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Monday, 10 May 2010

Are Eldar Worth It?/What I Get Out Of Playing Eldar/General Blathering About Complicated Things

I got an email from Matt Sutherland again, following up on our previous discussion.  For reference, I've already discussed this topic, after a fashion, here, and here.  However, it's slightly different this time...On with the email.
"Hi TKE,

I recently e-mailed you about starting a new army, and you kindly responded with Space Wolves or Tyranid. I settled on the Wolves, considering my love for beer and mead, and have really enjoyed how much fun they are to play. But I still have an itch in the back of my mind, an itch to play a xenos army, one very different than my Wolves. And I kept thinking of the Eldar. I have always liked their models and background, and have even played them in 4th before. But before I take the plunge, I wanted to get your advice...are the Eldar worth playing? And if so, what would a good learning force be (need to know what models to get)?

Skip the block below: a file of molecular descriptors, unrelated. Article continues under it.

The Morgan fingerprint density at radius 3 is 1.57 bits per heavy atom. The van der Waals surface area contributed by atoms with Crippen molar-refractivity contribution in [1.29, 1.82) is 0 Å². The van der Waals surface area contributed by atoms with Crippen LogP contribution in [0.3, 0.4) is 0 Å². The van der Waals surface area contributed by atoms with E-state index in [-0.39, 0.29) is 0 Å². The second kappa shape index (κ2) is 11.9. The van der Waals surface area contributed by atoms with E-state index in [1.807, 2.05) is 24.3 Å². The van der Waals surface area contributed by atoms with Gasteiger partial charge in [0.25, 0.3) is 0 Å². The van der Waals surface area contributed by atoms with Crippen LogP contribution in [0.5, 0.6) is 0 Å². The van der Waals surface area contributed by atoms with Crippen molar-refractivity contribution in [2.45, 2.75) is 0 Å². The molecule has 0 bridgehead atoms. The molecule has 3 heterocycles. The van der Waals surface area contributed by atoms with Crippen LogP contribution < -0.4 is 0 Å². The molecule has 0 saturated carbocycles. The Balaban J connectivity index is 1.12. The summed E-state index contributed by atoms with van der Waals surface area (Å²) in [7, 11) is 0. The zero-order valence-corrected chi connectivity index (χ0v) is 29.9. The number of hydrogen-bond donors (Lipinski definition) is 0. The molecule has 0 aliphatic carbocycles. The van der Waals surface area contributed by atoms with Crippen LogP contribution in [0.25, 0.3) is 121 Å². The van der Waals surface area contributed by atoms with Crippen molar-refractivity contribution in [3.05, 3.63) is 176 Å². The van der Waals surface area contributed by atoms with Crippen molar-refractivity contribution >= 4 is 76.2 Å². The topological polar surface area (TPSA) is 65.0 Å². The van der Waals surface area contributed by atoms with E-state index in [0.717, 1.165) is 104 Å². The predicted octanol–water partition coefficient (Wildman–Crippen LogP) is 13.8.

Thanks for your time and input, they are greatly appreciated.

Matt"



I love playing Eldar.  Really, more than any other army I've ever played...there's something about Orks, and how random and hilarious fun they are...the Marines and Chaos armies I have are nice...but, there's something I simply cannot define about the Eldar...the graceful, lithe Grav tanks, weathering fire that would fell 2 or 3 lesser Transports - the manoeuvrability and speed of the vehicles making picking targets easy, and getting the shots I want child's play.  When I started, Eldar were very much perceived as the 'expert's army', and perhaps it's that I kinda see it as a badge of honour...